The Inland Empire's industrial real estate market was still strong at midyear, but the office market has lost some of its steam, according to a report released in July by commercial real estate firm Grubb & Ellis Co.
The industrial market's strengths are threefold, the report said. Vacancies remain below 5 percent, and absorption and construction levels are up from a year ago.
There were 24.2 million square feet of industrial space under construction in the second quarter, up from 21.9 million square feet a year ago. Absorption, meanwhile, totaled 11 million square feet for the first six months of the year, an increase of 2 million square feet over the same time period in 2006.
The Inland office market has lost some of its steam. The vacancy rate was 4.8 percent, compared with 3.8 percent 12 months earlier, but Grubb & Ellis said that merely reflects new inventory being added to the market.
"This is the 12th consecutive quarter that the market wide industrial vacancy rate has been under 5 percent," said Grubb & Ellis Vice President Mary Sullivan. "For users in need of state-of-the-art warehouse and distribution facilities in the Southern California market, the Inland Empire is the best -- and maybe only -- game in town."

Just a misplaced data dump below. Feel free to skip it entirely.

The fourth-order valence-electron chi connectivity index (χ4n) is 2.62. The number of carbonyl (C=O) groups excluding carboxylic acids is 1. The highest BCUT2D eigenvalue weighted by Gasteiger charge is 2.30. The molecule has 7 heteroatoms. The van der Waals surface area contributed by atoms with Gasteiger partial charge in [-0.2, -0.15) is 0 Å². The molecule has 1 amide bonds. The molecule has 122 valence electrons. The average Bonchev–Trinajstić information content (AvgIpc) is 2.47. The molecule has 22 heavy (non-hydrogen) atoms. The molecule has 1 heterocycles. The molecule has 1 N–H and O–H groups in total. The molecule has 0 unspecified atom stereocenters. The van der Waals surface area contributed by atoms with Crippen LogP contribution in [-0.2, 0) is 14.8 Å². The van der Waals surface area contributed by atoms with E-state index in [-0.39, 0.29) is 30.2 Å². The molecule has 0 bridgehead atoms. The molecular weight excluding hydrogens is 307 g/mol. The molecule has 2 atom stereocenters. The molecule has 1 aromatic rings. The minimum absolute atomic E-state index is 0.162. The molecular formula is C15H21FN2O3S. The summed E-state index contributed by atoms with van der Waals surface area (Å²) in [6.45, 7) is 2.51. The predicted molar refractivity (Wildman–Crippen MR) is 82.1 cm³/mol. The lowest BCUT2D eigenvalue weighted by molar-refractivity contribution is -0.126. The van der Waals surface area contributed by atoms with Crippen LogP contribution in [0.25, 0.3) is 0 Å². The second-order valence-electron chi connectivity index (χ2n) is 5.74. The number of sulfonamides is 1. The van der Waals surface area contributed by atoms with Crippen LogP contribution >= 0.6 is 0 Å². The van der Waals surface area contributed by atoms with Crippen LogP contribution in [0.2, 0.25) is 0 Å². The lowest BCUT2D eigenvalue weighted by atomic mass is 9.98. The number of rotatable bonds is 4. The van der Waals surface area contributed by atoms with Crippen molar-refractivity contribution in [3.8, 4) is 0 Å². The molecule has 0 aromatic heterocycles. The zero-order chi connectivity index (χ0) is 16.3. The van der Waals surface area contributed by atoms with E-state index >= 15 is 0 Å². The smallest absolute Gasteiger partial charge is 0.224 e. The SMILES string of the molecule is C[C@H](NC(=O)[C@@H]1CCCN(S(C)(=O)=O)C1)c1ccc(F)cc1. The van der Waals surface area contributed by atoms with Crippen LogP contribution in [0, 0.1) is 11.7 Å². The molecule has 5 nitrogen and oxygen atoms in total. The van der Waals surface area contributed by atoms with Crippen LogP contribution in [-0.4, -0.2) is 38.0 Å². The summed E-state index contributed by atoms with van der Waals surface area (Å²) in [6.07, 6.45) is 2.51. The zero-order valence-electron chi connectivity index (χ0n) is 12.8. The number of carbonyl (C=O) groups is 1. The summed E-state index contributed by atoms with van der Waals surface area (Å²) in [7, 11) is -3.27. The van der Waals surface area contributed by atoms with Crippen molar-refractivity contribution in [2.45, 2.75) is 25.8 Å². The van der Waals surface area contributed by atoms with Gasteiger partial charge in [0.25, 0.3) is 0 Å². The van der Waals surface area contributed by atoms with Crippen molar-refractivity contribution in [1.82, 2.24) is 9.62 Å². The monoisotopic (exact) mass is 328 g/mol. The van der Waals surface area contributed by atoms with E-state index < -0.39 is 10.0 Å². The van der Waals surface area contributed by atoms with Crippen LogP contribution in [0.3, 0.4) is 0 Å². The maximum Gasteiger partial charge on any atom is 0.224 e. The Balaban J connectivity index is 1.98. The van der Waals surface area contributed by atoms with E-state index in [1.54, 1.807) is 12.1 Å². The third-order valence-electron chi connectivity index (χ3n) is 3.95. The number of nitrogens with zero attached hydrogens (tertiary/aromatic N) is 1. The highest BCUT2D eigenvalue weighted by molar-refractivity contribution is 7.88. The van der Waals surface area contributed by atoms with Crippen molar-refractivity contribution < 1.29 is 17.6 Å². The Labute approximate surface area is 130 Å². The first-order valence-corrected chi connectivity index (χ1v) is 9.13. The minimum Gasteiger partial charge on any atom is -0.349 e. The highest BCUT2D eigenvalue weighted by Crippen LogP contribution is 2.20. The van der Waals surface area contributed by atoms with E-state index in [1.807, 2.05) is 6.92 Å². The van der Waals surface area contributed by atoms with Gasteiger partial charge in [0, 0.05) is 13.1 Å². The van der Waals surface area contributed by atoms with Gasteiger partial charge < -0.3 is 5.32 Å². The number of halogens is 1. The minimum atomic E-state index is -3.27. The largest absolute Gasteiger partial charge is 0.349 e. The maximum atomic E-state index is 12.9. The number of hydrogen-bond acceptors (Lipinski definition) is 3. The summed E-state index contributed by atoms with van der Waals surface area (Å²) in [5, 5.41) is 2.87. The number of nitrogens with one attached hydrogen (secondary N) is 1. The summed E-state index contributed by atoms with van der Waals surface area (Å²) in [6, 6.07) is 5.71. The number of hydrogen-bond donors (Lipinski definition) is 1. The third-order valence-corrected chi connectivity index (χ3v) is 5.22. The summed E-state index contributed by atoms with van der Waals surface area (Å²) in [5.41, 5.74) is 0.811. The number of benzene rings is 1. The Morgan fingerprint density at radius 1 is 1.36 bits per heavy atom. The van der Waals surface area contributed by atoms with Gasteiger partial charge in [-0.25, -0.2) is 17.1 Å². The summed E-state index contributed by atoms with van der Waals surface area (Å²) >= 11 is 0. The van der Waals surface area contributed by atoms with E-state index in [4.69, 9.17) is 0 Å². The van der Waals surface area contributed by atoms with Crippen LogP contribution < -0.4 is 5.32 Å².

Within the region, Grubb & Ellis said, some submarkets have shown higher vacancy rates because of large "spec" projects that aren't spoken for when they come online.
However, said Ron Washle, senior vice president, the vacancy in these submarkets will be a short-term phenomenon because of steady demand.
Redlands-based economist John Husing said the strength of the industrial market is its connection to international trade. He said booming business at the ports of Los Angeles and Long Beach has meant the need for more distribution space.
"It seems almost as soon as we build it, (industrial space) is being occupied by companies," Husing said.